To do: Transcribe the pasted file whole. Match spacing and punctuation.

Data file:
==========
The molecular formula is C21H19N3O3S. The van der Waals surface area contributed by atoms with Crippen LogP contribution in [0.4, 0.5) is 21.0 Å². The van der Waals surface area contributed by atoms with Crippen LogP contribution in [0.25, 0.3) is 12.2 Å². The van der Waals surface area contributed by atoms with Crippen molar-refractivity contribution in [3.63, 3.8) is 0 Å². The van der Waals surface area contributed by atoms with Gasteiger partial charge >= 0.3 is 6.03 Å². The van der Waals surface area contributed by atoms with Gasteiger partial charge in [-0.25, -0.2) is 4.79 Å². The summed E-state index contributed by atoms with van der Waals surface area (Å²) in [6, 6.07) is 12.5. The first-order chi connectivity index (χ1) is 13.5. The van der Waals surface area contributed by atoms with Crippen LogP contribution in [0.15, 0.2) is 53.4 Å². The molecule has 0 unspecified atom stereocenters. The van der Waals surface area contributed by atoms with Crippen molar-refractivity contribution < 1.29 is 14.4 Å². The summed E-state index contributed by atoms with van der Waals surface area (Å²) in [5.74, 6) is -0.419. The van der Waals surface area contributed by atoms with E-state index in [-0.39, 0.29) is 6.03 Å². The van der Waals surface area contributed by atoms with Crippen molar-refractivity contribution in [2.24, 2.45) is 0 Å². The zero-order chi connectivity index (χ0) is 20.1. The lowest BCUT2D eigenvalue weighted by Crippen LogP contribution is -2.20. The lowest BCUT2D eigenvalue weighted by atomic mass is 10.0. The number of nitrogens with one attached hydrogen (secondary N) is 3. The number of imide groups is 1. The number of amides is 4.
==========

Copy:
The molecular formula is C21H19N3O3S. The van der Waals surface area contributed by atoms with Crippen LogP contribution in [0.4, 0.5) is 21.0 Å². The van der Waals surface area contributed by atoms with Crippen LogP contribution in [0.25, 0.3) is 12.2 Å². The van der Waals surface area contributed by atoms with Crippen molar-refractivity contribution in [3.63, 3.8) is 0 Å². The van der Waals surface area contributed by atoms with Gasteiger partial charge >= 0.3 is 6.03 Å². The van der Waals surface area contributed by atoms with Gasteiger partial charge in [-0.25, -0.2) is 4.79 Å². The summed E-state index contributed by atoms with van der Waals surface area (Å²) in [6, 6.07) is 12.5. The first-order chi connectivity index (χ1) is 13.5. The van der Waals surface area contributed by atoms with Crippen LogP contribution in [0.15, 0.2) is 53.4 Å². The molecule has 0 unspecified atom stereocenters. The van der Waals surface area contributed by atoms with Crippen molar-refractivity contribution < 1.29 is 14.4 Å². The summed E-state index contributed by atoms with van der Waals surface area (Å²) in [5.74, 6) is -0.419. The van der Waals surface area contributed by atoms with E-state index in [-0.39, 0.29) is 6.03 Å². The van der Waals surface area contributed by atoms with Crippen molar-refractivity contribution in [2.24, 2.45) is 0 Å². The zero-order chi connectivity index (χ0) is 20.1. The lowest BCUT2D eigenvalue weighted by Crippen LogP contribution is -2.20. The lowest BCUT2D eigenvalue weighted by atomic mass is 10.0. The number of nitrogens with one attached hydrogen (secondary N) is 3. The number of imide groups is 1. The number of amides is 4.